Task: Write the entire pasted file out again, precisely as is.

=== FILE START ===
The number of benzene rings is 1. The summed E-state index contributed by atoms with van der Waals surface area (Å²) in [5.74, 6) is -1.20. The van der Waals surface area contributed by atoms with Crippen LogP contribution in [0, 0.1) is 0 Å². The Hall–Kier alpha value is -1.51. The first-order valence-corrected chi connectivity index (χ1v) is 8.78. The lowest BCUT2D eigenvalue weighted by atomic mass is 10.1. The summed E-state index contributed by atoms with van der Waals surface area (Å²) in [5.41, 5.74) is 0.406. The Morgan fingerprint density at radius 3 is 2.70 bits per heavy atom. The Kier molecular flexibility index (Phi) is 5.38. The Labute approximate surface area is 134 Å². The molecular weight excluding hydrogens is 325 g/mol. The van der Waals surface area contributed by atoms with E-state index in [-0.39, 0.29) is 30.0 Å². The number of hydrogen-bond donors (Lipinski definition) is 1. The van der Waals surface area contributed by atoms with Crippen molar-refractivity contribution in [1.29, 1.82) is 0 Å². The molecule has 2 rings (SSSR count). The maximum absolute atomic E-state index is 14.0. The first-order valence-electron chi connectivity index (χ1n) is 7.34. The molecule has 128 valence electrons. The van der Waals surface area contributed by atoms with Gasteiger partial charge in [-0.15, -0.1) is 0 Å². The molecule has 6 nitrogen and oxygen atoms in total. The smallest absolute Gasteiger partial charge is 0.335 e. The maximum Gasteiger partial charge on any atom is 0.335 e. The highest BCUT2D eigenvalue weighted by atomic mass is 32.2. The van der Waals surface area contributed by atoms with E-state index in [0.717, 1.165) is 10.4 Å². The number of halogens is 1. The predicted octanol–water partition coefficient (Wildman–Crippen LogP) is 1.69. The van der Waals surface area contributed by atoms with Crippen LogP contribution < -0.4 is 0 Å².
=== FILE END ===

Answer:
The number of benzene rings is 1. The summed E-state index contributed by atoms with van der Waals surface area (Å²) in [5.74, 6) is -1.20. The van der Waals surface area contributed by atoms with Crippen LogP contribution in [0, 0.1) is 0 Å². The Hall–Kier alpha value is -1.51. The first-order valence-corrected chi connectivity index (χ1v) is 8.78. The lowest BCUT2D eigenvalue weighted by atomic mass is 10.1. The summed E-state index contributed by atoms with van der Waals surface area (Å²) in [5.41, 5.74) is 0.406. The Morgan fingerprint density at radius 3 is 2.70 bits per heavy atom. The Kier molecular flexibility index (Phi) is 5.38. The Labute approximate surface area is 134 Å². The molecular weight excluding hydrogens is 325 g/mol. The van der Waals surface area contributed by atoms with E-state index in [-0.39, 0.29) is 30.0 Å². The number of hydrogen-bond donors (Lipinski definition) is 1. The van der Waals surface area contributed by atoms with Crippen molar-refractivity contribution in [1.29, 1.82) is 0 Å². The molecule has 2 rings (SSSR count). The maximum absolute atomic E-state index is 14.0. The first-order valence-electron chi connectivity index (χ1n) is 7.34. The molecule has 128 valence electrons. The van der Waals surface area contributed by atoms with Gasteiger partial charge in [-0.15, -0.1) is 0 Å². The molecule has 6 nitrogen and oxygen atoms in total. The smallest absolute Gasteiger partial charge is 0.335 e. The maximum Gasteiger partial charge on any atom is 0.335 e. The highest BCUT2D eigenvalue weighted by atomic mass is 32.2. The van der Waals surface area contributed by atoms with E-state index in [0.717, 1.165) is 10.4 Å². The number of halogens is 1. The predicted octanol–water partition coefficient (Wildman–Crippen LogP) is 1.69. The van der Waals surface area contributed by atoms with Crippen LogP contribution < -0.4 is 0 Å².